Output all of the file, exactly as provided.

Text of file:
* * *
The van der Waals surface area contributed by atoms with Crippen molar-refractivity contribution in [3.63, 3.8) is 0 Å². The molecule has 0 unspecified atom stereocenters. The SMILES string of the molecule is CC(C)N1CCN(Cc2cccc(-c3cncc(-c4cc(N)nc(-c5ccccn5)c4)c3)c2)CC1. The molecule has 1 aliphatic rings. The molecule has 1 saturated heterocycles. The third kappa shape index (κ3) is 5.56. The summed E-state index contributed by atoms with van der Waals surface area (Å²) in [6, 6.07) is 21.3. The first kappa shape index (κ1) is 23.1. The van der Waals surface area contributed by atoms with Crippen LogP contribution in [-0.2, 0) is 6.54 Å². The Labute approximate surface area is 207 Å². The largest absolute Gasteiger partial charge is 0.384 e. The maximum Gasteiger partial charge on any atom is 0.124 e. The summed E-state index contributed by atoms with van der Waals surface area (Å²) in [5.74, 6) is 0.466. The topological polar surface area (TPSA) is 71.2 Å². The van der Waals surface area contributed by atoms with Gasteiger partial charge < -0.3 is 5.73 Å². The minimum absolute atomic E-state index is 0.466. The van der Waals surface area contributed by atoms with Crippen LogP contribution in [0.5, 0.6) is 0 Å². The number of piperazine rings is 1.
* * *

The van der Waals surface area contributed by atoms with Crippen molar-refractivity contribution in [3.63, 3.8) is 0 Å². The molecule has 0 unspecified atom stereocenters. The SMILES string of the molecule is CC(C)N1CCN(Cc2cccc(-c3cncc(-c4cc(N)nc(-c5ccccn5)c4)c3)c2)CC1. The molecule has 1 aliphatic rings. The molecule has 1 saturated heterocycles. The third kappa shape index (κ3) is 5.56. The summed E-state index contributed by atoms with van der Waals surface area (Å²) in [6, 6.07) is 21.3. The first kappa shape index (κ1) is 23.1. The van der Waals surface area contributed by atoms with Crippen LogP contribution in [-0.2, 0) is 6.54 Å². The Labute approximate surface area is 207 Å². The largest absolute Gasteiger partial charge is 0.384 e. The maximum Gasteiger partial charge on any atom is 0.124 e. The summed E-state index contributed by atoms with van der Waals surface area (Å²) in [5.74, 6) is 0.466. The topological polar surface area (TPSA) is 71.2 Å². The van der Waals surface area contributed by atoms with Gasteiger partial charge < -0.3 is 5.73 Å². The minimum absolute atomic E-state index is 0.466. The van der Waals surface area contributed by atoms with Crippen LogP contribution in [0.5, 0.6) is 0 Å². The number of piperazine rings is 1.